Public transportation systems differ in the type of right-of-way each system has and the technology each system uses. These factors help determine the speed of a system, where it is able to operate, and how often vehicles in the system travel along various routes.
Right-of-way refers to the physical path that a transportation system follows. If a system has a fully controlled right-of-way, then the system does not have to yield to other transportation systems and can move more rapidly. Subways have a fully controlled right-of-way, because they run on rails dedicated solely to subway use. Therefore, subways can operate safely at high speeds. Buses must share the right-of-way with other motor vehicles on the road, and, consequently, buses move more slowly. Some rail systems, such as light rail, may have a semiexclusive right-of-way. They may share the right-of-way with motor-vehicle traffic for part of the journey, then shift to a fully controlled right-of-way, such as an elevated rail track or a tunnel, for the remainder of the trip. A fully controlled right-of-way provides the best performance of a transportation system but also costs the most money to construct. Sharing the right-of-way with other systems is cheaper, but service can suffer because of traffic or other problems.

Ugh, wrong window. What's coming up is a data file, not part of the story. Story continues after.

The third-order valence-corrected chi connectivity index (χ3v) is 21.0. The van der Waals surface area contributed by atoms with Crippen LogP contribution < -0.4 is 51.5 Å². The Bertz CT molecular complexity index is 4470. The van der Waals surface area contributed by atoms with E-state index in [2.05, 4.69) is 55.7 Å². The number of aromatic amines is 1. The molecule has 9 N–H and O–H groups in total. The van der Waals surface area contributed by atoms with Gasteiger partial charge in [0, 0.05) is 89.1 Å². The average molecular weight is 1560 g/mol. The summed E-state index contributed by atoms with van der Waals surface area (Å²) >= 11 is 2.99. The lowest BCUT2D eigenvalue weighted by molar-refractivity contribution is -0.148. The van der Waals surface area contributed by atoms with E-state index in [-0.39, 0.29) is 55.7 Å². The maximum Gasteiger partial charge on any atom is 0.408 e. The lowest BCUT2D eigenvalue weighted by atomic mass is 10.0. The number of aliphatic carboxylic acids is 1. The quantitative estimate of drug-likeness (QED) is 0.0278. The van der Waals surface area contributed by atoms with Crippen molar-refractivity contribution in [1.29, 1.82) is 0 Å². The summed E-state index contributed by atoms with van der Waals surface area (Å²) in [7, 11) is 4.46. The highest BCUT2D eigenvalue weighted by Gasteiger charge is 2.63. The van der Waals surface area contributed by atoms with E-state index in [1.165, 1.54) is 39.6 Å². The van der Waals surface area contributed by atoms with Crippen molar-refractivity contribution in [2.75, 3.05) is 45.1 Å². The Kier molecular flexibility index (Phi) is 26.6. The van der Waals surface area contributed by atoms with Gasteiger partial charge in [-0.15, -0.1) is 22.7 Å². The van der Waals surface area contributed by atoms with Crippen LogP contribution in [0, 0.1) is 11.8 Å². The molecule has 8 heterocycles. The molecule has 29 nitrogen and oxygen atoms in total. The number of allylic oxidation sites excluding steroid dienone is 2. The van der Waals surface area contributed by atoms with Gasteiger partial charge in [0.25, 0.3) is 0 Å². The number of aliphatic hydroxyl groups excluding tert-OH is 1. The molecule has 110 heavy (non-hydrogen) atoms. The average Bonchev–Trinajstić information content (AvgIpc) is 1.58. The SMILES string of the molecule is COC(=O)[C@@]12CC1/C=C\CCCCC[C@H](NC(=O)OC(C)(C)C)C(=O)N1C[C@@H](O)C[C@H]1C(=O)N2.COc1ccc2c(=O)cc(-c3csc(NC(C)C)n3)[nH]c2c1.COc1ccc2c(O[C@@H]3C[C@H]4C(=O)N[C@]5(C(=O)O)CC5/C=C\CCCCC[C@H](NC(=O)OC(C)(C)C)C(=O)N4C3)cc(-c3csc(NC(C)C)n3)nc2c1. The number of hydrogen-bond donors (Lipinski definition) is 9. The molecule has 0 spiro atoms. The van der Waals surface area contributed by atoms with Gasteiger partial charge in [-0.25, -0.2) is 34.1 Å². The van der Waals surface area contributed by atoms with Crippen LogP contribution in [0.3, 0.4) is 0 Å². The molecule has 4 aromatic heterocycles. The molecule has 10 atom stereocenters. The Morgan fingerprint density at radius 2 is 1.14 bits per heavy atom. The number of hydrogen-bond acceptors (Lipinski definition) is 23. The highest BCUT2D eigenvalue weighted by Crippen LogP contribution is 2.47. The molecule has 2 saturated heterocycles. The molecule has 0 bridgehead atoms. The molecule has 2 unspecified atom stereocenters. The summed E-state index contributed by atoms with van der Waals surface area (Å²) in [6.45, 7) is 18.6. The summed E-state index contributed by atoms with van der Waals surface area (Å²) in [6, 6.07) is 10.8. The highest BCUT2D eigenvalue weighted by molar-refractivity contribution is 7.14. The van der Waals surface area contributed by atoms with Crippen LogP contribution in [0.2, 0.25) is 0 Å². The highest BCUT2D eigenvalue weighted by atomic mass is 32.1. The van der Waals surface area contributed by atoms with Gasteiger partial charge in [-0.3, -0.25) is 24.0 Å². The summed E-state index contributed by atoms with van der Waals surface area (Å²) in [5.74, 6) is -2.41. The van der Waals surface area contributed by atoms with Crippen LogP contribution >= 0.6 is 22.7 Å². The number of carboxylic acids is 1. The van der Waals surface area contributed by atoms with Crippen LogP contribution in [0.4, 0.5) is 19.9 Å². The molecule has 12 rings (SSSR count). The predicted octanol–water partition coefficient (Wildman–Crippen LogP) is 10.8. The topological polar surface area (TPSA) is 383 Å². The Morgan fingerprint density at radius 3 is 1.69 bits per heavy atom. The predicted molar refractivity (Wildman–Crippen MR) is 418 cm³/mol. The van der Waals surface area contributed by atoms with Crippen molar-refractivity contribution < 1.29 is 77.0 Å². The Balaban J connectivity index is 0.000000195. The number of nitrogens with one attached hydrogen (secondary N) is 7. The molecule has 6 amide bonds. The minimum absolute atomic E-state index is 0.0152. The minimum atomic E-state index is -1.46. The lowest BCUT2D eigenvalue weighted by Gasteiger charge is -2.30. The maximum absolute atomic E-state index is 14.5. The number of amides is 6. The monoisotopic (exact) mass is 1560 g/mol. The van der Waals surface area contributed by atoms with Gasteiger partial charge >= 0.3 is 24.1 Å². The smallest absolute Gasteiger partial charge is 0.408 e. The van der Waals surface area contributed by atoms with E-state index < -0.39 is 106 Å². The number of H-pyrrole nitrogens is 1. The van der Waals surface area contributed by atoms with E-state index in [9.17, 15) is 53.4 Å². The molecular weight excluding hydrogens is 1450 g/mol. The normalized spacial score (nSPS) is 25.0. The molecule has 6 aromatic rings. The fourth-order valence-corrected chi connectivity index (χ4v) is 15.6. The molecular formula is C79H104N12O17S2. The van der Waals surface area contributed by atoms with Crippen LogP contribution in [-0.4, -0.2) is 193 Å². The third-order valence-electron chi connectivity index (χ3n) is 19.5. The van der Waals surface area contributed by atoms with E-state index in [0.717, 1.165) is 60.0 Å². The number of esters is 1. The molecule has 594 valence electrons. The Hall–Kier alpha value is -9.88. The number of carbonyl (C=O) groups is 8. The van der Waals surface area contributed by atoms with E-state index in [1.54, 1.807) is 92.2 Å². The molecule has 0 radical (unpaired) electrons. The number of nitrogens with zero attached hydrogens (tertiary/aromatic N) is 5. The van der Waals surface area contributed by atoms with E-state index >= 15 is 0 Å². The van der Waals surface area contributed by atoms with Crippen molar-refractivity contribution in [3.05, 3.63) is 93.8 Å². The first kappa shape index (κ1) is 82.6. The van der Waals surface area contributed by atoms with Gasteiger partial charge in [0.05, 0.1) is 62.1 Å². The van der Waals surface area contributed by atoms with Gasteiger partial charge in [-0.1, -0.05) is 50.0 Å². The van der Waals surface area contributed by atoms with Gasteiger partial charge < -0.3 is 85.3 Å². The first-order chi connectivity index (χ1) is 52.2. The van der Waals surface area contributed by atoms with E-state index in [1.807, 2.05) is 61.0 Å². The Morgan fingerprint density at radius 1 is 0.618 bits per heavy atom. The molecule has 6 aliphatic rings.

The mechanical features of the vehicle and the riding surface of a public transportation system constitute the technology of the system. Technologies differ in cost, flexibility, and speed of travel. For instance, buses generally use diesel fuel and travel on the same streets as cars and trucks do. Rail systems may use electric motors or diesel locomotives for propulsion but are limited to traveling on steel tracks or rails. Bus technology is more flexible than rail systems, and bus routes can be easily changed to accommodate changing ridership. Rail technology is generally faster than motor-vehicle technology but is also more expensive to purchase and operate.
The most common types of public transportation are bus, paratransit, streetcar, light rail, heavy rail, commuter rail, automated guided transit, and ferry.